We’ve GOT to Keep Meeting Like This…

Some folks in the meeting industry worry that with all the advances being made in teleconferencing, telecommuting and telepathy, people will stop meeting in person.

Well, I’m here to tele-you, this is nonsense.

People are meeting more than they ever have before, in fact I’ve met people (at meetings, naturally) that are so busy going to meetings they don’t have time to attend other meetings. And when other-post-06meetings are interfering with meetings, you’ve got to believe that we are in the right business.

Humankind has been meeting in the flesh since Adam and Eve (literally), and nothing is going to stop this trend. Like water buffaloes congregating around a waterhole, people are drawn to conferences like, well, I’ve already said it, water buffaloes to a waterhole. Why, even a national symposium titled “The Future of Teleconferencing” was held in person. Now what does that tell you?

Meetings will always be a vital source of inspiration, human contact and free tote bags. Moreover, conferences are often the only source of escape from people’s jobs and families. (Personally speaking, the only time I can truly be master of the T.V. remote, despite my maleness, is when I’m away at a conference, and the value of something like that is simply priceless). And how else can you expect to ratchet up your travel expense claims unless you jet off to Winnipeg now and then to say hello in person to Barney from Newfoundland?

Another reason we needn’t worry about a decline in the meetings business is that there has never been a greater diversity of groups meeting. A few years back, for example—and I’m not making this up—Brazil hosted a hobo conference (I bet they had awesome tote bags). But we don’t need to rely on just the hobo market, not when there’s the Southwest New Brunswick Chapter of the Association for Left-Handed Alpaca Farmers’ annual meeting, the Professional Air Miles Accumulators’ monthly meetings held in Yellowknife and, thankfully, the “Let’s-Get-Together-for-No-Good-Reason-At-All” committees found in many large organizations. In fact, according to one study I made up, a new association is formed every hour in this country (every hour and half in Newfoundland).

Despite the convenience of technology (for example, working in a toque and my wife’s underwear, as I am right now, is a huge bonus for me), trust me, when you work alone the way I do, you pine for those days out on the road meeting complete strangers at conferences (actually, some of my best friends are complete strangers). I know others feel the same way, in fact I’ve talked to people who feel so starved for human contact that they ship empty boxes to themselves just to see the courier guy—twice. How sad is that? Well, I for one would venture to say, “It’s pretty darn sad.”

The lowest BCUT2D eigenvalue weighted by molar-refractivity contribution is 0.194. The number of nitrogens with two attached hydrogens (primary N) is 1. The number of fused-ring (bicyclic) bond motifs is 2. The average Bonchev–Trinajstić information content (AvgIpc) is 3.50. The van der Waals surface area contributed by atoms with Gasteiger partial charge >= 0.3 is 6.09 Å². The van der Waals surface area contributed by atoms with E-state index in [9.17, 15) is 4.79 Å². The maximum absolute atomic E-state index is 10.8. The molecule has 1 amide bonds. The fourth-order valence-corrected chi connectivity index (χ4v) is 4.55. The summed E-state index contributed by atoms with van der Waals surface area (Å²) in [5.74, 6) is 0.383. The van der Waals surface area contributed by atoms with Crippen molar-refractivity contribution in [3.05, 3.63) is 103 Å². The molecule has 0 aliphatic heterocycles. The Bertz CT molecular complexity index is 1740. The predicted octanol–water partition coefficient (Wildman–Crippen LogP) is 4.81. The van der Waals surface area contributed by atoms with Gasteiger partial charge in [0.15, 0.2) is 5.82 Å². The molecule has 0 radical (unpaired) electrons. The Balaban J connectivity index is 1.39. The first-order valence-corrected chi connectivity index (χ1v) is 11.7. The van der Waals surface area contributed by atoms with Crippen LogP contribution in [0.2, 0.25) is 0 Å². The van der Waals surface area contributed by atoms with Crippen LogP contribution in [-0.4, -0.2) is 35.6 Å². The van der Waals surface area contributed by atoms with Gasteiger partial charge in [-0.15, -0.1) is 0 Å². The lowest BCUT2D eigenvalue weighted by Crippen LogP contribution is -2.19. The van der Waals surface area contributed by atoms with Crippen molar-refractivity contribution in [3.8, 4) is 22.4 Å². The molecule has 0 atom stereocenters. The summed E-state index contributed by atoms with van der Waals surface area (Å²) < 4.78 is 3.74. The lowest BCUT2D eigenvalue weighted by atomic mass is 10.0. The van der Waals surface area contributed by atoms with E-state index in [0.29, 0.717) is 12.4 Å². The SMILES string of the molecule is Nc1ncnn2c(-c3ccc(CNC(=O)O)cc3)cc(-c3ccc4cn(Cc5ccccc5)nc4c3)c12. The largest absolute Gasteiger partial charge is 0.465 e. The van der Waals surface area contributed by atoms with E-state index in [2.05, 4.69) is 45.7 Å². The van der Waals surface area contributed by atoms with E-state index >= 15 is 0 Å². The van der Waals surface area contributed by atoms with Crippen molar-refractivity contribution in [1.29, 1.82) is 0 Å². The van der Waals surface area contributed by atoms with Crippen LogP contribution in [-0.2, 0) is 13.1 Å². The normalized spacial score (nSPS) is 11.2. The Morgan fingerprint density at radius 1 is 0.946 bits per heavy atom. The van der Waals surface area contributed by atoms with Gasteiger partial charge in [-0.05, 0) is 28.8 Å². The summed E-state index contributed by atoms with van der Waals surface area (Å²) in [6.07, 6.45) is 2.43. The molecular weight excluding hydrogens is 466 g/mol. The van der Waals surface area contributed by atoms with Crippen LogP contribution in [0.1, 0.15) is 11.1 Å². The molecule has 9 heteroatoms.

Lastly, consider this: Without meetings, all those handheld PDA’s will go the way of the dinosaur and do you really think the technology companies will stand idly by and allow that to happen? Of course not. They’ll start inviting us for free to meetings just to make sure we have something to program into our Palm-pilots. And let’s no even mention the name tag industry. Well, okay, since I’ve gone and mentioned the name tag industry let’s talk about them. Do you really think the government will allow thousands of name tag makers to be thrown out onto the streets like yesterday’s trash? Of course not.

So have faith my fellow speakers, meeting planners and conference-groupies, the meeting business is alive and kicking and meeting and greeting and schmoozing and mingling and mixing things up like never before. To quote a truly great conference organizer I once met, “We have only just begun to meet!”

Now if you’ll excuse me, I must be off—I’ve got a meeting scheduled with my courier.

Michael Kerr is an international business speaker, very funny motivational speaker, business trainer and the author of six books including, The Humor Advantage: Why Some Businesses Are Laughing All the Way to the Bankwww.mikekerr.com; mike@mikekerr.com

Copyright Michael Kerr, 2006

 

Copyright © 2016, Michael Kerr. All rights reserved.
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